Fed Policy: Cruel Spring Ahead?

“April is the cruelest month” wrote T.S. Eliot, in his 1922 poem The Waste Land. The phrase entered common parlance. A devout Christian, Eliot meant that in the modern secular world, spring offers no rebirth from the metaphorical death of winter. For the faithless, April is a false promise.

Let’s hope Mr. Eliot is wrong about April, because for investors, the first quarter of 2022 was cruel enough.

After a dismal Q1, stocks started the first trading week of Q2 with declines across the board, while longer-term bond yields climbed to three-year highs (see table).

Driving stocks lower last week was release of the minutes of the latest meeting of the Federal Reserve’s policy-making arm, the Federal Open Market Committee (FOMC), which showed increasing hawkishness.

Read This Story: The Fed Still Occupies Center Stage

The FOMC’s March minutes offered insights into the pace of future interest-rate hikes, as well as the “tapering” of the Fed’s bond holdings of nearly $9 trillion.

The current consensus at the U.S. central bank embraces faster tightening, with perhaps one or more half-point increases in the policy rate. For historical context, the Fed hasn’t hiked rates by a half-point since 2000. With headline inflation probably on course to exceed 8% in April, the Fed is intent on taking a tougher stance.

What’s more, by allowing up to $95 billion in bonds to mature every month without getting replaced, the Fed will be withdrawing liquidity from the financial system, putting further pressure on long-term yields.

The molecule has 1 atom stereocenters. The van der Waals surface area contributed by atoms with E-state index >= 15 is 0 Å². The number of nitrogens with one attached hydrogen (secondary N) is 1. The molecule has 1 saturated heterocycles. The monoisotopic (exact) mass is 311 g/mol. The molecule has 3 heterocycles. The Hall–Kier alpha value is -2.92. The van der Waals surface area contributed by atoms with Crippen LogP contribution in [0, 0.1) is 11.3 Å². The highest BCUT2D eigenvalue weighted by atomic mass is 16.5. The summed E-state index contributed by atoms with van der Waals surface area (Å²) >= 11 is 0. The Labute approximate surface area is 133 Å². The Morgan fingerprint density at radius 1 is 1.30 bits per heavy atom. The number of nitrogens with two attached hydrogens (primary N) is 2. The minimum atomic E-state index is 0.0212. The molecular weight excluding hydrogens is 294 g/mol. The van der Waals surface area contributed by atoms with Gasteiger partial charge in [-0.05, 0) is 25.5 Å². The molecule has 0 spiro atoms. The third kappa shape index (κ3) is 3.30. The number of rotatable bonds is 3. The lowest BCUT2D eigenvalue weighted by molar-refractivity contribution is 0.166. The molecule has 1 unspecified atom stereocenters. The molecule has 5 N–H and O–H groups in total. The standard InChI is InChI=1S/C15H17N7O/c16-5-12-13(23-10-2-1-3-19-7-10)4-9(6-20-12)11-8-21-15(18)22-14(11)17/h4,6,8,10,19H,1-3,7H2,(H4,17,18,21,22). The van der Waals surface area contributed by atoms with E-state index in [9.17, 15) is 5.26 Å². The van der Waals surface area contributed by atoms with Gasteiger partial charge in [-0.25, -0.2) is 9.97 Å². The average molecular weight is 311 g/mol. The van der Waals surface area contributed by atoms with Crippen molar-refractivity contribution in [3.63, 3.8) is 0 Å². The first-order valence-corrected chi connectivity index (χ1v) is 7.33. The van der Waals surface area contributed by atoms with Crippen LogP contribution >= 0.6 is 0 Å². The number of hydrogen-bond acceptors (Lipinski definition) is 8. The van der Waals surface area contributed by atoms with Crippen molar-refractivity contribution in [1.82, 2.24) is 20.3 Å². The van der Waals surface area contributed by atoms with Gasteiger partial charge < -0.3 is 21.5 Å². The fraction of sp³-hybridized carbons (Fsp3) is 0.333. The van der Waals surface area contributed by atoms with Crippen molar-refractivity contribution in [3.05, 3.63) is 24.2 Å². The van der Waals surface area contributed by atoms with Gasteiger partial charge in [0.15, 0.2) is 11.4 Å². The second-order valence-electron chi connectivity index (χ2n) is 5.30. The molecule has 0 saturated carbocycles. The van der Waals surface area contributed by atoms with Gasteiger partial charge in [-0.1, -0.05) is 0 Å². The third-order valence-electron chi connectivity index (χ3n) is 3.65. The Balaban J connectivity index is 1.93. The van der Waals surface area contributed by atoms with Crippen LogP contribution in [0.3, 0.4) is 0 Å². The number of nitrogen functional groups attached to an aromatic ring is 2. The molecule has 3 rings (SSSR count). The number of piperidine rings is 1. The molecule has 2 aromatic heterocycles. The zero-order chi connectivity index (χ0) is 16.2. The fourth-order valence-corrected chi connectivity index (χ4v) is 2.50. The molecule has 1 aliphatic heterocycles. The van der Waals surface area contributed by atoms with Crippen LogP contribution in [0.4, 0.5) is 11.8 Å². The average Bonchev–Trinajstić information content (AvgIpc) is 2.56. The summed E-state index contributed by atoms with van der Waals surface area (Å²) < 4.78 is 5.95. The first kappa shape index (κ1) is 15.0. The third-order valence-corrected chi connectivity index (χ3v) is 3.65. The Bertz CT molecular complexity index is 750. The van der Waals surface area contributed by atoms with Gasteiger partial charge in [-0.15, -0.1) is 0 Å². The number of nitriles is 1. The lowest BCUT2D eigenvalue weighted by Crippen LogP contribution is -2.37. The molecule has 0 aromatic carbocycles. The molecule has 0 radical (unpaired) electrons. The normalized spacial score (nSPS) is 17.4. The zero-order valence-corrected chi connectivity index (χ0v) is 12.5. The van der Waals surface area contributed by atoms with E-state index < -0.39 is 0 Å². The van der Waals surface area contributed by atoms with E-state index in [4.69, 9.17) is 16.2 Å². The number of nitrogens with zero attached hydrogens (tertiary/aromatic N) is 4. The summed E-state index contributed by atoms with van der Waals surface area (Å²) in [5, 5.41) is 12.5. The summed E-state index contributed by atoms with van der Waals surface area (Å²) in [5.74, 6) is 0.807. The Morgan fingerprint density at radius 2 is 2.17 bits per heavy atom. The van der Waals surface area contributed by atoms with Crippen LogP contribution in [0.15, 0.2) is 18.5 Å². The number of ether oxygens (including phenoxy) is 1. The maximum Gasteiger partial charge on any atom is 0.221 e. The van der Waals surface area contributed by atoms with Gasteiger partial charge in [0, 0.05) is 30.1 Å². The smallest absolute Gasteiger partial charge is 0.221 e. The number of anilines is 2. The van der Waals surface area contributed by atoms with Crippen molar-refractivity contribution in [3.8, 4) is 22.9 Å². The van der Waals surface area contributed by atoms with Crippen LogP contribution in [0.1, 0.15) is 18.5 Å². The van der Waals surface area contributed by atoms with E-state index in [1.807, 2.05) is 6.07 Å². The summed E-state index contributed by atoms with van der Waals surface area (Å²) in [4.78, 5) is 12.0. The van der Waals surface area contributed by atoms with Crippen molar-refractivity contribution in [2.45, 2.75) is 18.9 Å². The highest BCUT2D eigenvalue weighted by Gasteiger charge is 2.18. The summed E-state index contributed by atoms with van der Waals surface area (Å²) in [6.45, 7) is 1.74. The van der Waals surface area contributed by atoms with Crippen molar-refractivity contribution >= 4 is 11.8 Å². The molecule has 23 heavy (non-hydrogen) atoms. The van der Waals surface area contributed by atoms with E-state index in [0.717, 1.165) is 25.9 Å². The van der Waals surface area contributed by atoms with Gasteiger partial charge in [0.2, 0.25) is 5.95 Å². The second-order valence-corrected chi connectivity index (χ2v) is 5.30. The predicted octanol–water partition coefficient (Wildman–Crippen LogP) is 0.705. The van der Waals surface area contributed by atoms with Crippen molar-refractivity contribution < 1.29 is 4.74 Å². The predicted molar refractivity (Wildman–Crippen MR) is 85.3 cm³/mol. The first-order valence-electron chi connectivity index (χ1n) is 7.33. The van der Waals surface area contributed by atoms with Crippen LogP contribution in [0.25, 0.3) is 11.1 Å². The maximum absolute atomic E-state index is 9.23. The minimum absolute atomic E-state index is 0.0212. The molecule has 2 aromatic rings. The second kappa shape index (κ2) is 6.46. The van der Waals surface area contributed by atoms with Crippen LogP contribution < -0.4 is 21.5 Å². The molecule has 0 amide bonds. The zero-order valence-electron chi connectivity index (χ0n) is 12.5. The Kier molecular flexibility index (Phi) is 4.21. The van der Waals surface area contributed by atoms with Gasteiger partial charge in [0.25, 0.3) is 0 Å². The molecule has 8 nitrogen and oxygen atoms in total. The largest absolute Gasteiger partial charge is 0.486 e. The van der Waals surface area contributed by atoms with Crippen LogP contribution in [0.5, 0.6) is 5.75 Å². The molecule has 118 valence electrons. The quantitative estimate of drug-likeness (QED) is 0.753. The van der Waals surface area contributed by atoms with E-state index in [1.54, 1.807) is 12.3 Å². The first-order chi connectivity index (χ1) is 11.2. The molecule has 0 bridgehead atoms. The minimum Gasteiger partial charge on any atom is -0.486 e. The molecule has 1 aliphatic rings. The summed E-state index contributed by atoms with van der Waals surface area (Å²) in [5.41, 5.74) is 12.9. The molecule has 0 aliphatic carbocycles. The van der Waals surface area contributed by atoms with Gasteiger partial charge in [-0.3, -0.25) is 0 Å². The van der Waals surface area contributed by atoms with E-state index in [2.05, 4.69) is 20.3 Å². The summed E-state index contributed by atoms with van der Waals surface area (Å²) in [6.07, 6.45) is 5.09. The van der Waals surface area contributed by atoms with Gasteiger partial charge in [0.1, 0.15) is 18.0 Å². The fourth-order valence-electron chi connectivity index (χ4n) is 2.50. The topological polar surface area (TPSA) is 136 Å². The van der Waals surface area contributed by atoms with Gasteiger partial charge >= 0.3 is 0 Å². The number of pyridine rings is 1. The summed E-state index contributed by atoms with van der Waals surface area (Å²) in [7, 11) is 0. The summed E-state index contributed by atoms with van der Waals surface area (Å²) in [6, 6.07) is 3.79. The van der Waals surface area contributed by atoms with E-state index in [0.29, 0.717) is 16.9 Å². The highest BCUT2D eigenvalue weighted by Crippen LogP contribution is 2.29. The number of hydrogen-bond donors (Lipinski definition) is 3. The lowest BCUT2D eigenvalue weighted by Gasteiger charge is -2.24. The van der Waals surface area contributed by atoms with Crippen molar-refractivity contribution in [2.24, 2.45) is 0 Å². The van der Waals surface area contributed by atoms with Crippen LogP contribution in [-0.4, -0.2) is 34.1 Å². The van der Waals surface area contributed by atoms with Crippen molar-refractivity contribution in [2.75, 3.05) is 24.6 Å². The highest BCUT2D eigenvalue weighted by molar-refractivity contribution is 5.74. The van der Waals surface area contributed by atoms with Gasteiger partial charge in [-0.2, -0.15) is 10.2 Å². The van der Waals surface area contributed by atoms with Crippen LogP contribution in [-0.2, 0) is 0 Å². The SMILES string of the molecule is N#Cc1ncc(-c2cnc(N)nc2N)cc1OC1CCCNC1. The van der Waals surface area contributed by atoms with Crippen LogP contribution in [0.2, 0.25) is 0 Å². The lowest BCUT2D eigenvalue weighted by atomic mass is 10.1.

As the Fed implements its most hawkish tightening cycle in more than 20 years, it will be up to economic growth and corporate earnings to determine whether stocks stay afloat. That’s where I see good news.

The global economic expansion is wobbly, especially as the Russia-Ukraine war wreaks havoc with supply chains, but it remains on track. The manufacturing Purchasing Managers’ Index (PMI) still signals expansion, with a reading of 57.01 for March.

Corporate bottom lines are showing resiliency as well. This week, the big banks are on the docket for Q1 earnings reports.

As of April 8, the S&P 500 is expected to report year over-year earnings per share (EPS) growth of 4.5% for the first quarter of 2022, according to research firm FactSet. Among the 20 S&P 500 companies that have reported actual earnings for Q1 2022 to date, 70% have reported EPS above the mean estimate.

Over the past 10 years, actual EPS reported by S&P 500 companies have surpassed estimated earnings by 6.5% on average.

In the coming months, it’s likely that growth will slow and the stock market will struggle for traction. However, a combination of recession and bear market, as some pessimists predict, remains a remote possibility.

The major U.S. economic reports to watch this week are the consumer price index (Tuesday); producer price index (Wednesday); and initial jobless claims (Thursday).

Preparing for a soft patch…

To be sure, rate hikes and quantitative tightening over the next two years will generate headwinds for both equity and fixed-income markets. The days of easy money are over.

As the tightening cycle progresses, liquidity is sucked out of the system, growth slows, and the investment climate gets tougher. But I still believe that post-pandemic reopening and technological innovation will help prevent a recession.

The textbooks define a recession as two consecutive quarters of negative growth. I don’t see that happening this year or even next. Instead, we’re more likely to endure a temporary “soft patch,” whereby growth slows, or perhaps dips into negative territory for a single quarter, before picking up the pace again as certain headwinds (e.g., supply chain imbalances and inflation) start to dissipate.

Stay cautious but stay invested. Pursue a diversified approach that strikes a balance between cyclical and defensive sectors.

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John Persinos is the editorial director of Investing Daily.

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